The first baseman had a furious September, hitting .398 (36-for-93). It didn't quite get Philadelphia over the hump, but it was plenty enough to earn him the National League Player of the Month award for September.
"This is the best season I've been around," manager Charlie Manuel said. "Pitchers don't know what to do with him."
Such has been the case throughout the season, as Howard blasted a team-record 58 home runs, 10 higher than Hall of Fame third baseman Mike Schmidt's previous record, set in 1980. Nine of those came in September, to which he added eight doubles, 20 RBIs, 21 runs scored and a .561 on-base percentage.
What's better yet, the 26-year-old has managed to keep everything in context, calmly keeping opposing pitchers in fits as he slugged hit after powerful hit.
"I'm trying not to get sucked in by everything that's going on right now," Howard said on Sept. 9, one week after Philadelphia kicked off its 18-10 month to come within sniffing distance of its postseason dreams. "I'm just trying to stay focused on the task at hand, which is making the playoffs."
Though Howard and his teammates fell just short of the ultimate goal, it didn't keep the baseball world from rubbernecking at the lefty's amazing season. The 2005 NL Rookie of the Year winner even garnered more than a little praise from a baseball great.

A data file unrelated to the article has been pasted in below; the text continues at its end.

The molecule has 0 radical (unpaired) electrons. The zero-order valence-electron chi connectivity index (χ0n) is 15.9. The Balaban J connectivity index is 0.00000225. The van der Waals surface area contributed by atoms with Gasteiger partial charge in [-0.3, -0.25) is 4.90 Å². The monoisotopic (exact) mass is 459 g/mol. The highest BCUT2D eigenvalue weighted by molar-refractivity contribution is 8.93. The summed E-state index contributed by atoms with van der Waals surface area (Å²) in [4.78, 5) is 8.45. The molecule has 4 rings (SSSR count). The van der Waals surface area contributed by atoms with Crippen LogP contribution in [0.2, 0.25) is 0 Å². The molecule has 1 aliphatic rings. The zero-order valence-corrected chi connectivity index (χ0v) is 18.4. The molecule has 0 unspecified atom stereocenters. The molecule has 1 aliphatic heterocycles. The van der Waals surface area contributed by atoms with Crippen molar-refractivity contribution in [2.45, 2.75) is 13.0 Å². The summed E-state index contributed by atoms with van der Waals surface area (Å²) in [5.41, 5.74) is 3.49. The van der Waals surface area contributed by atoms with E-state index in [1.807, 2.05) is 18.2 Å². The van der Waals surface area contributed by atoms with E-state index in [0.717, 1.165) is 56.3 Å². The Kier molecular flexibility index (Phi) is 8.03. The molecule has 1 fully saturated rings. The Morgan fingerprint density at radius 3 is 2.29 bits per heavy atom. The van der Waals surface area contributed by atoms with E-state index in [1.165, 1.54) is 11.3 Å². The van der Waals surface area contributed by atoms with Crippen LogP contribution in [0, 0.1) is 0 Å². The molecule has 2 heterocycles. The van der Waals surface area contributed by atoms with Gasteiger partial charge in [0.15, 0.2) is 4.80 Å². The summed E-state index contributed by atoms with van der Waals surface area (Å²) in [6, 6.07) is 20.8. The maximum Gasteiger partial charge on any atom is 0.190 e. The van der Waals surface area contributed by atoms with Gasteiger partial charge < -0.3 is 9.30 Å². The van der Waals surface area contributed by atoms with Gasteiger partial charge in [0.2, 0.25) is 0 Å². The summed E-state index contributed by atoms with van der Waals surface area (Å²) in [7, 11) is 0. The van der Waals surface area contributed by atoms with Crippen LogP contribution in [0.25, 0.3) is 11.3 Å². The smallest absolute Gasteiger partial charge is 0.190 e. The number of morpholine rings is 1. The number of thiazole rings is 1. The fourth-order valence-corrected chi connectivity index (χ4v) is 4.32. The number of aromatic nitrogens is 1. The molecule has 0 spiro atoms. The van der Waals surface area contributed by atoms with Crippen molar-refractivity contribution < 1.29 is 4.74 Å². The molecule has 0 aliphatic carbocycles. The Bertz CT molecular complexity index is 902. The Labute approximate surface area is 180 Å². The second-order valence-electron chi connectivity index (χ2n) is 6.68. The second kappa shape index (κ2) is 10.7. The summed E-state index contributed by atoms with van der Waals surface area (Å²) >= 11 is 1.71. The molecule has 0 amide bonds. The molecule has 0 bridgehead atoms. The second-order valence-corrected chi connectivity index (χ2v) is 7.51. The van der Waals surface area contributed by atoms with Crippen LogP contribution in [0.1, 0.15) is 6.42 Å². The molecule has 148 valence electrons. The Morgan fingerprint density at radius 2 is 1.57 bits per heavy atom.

"He keeps me up after 10 at night," Schmidt said. "I used to go to bed after the fourth or fifth inning, but now I have to stay up and watch his next at-bat."
Howard was hot out of the gate during the month, going 4-for-4 and blasting three homers on Sept. 3 to give him numbers 50, 51 and 52 on the year, making him the first Major Leaguer to hit 52 in his sophomore campaign. He hit his final home run of the season on Sept. 22 to end with 58 long balls. It was his only hit in three at-bats against Florida, so he made it count, with a three-run shot in the third inning during the Phillies' 5-2 win.
In between, Howard racked up 11 multihit games in 28 tries, and drew 35 walks. He is modest about his success, offering only that he just tries "to provide a spark and do what I can. It's usually one hit or one play ... something."
But Schmidt called it as he saw it.
"Right at this moment in time, he might be more dangerous than Barry Bonds ever was in his prime," he said. "I don't know that Barry Bonds ever went through a period like Ryan Howard has just gone through. I've never seen anyone in the Major Leagues who is treating the game almost like an oversize kid in the Little League World Series. All he's got to do is get a ball out over the plate and it's a home run. If it's not a home run, it's a ball hit on the line that had he got it up, [it would've been] a home run."
Howard won Player of the Month in August as well.
Other players receiving votes were Colorado's Matt Holliday (.333, 10 home runs, 34 RBIs) and Garrett Atkins (.364, six HR, 26 RBIs), St. Louis' Albert Pujols (.368, nine HR, 27 RBIs), Houston's Lance Berkman (.330, nine HR, 24 RBIs), Los Angeles' Rafael Furcal (.369, six HR, 14 RBIs) and Marlon Anderson (.375, seven HR, 15 RBIs), Atlanta's Brian McCann (.318, eight HR, 27 RBIs) and Howard's teammate Chase Utley (.306, 10 HR, 22 RBIs).
Dawn Klemish is an associate reporter for MLB.com. This story was not subject to the approval of Major League Baseball or its clubs.